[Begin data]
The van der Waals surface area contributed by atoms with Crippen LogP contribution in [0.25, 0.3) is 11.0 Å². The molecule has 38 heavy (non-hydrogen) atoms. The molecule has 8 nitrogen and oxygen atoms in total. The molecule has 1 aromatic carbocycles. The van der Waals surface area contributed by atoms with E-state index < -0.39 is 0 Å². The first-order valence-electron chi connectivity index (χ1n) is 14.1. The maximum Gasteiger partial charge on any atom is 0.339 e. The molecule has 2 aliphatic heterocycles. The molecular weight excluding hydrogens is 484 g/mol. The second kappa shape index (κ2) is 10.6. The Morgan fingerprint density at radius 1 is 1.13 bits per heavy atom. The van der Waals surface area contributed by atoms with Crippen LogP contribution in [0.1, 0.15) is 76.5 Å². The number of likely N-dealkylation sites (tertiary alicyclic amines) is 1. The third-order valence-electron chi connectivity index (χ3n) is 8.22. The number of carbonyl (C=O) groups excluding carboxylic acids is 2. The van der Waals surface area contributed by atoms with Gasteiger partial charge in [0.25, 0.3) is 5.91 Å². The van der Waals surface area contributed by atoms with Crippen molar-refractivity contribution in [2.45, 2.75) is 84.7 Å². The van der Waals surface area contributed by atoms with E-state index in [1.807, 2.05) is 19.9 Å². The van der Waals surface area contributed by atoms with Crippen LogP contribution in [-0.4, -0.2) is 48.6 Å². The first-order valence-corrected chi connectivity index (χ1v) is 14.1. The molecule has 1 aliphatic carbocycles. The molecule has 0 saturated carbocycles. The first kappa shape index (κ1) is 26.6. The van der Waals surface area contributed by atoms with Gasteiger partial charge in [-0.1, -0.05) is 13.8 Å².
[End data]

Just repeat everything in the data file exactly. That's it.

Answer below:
The van der Waals surface area contributed by atoms with Crippen LogP contribution in [0.25, 0.3) is 11.0 Å². The molecule has 38 heavy (non-hydrogen) atoms. The molecule has 8 nitrogen and oxygen atoms in total. The molecule has 1 aromatic carbocycles. The van der Waals surface area contributed by atoms with E-state index < -0.39 is 0 Å². The first-order valence-electron chi connectivity index (χ1n) is 14.1. The maximum Gasteiger partial charge on any atom is 0.339 e. The molecule has 2 aliphatic heterocycles. The molecular weight excluding hydrogens is 484 g/mol. The second kappa shape index (κ2) is 10.6. The Morgan fingerprint density at radius 1 is 1.13 bits per heavy atom. The van der Waals surface area contributed by atoms with Crippen LogP contribution in [0.1, 0.15) is 76.5 Å². The number of likely N-dealkylation sites (tertiary alicyclic amines) is 1. The third-order valence-electron chi connectivity index (χ3n) is 8.22. The number of carbonyl (C=O) groups excluding carboxylic acids is 2. The van der Waals surface area contributed by atoms with Gasteiger partial charge in [0.25, 0.3) is 5.91 Å². The van der Waals surface area contributed by atoms with Crippen molar-refractivity contribution in [2.45, 2.75) is 84.7 Å². The van der Waals surface area contributed by atoms with E-state index in [1.807, 2.05) is 19.9 Å². The van der Waals surface area contributed by atoms with Crippen LogP contribution in [-0.4, -0.2) is 48.6 Å². The first-order valence-corrected chi connectivity index (χ1v) is 14.1. The molecule has 1 aliphatic carbocycles. The molecule has 0 saturated carbocycles. The first kappa shape index (κ1) is 26.6. The van der Waals surface area contributed by atoms with Gasteiger partial charge in [-0.1, -0.05) is 13.8 Å².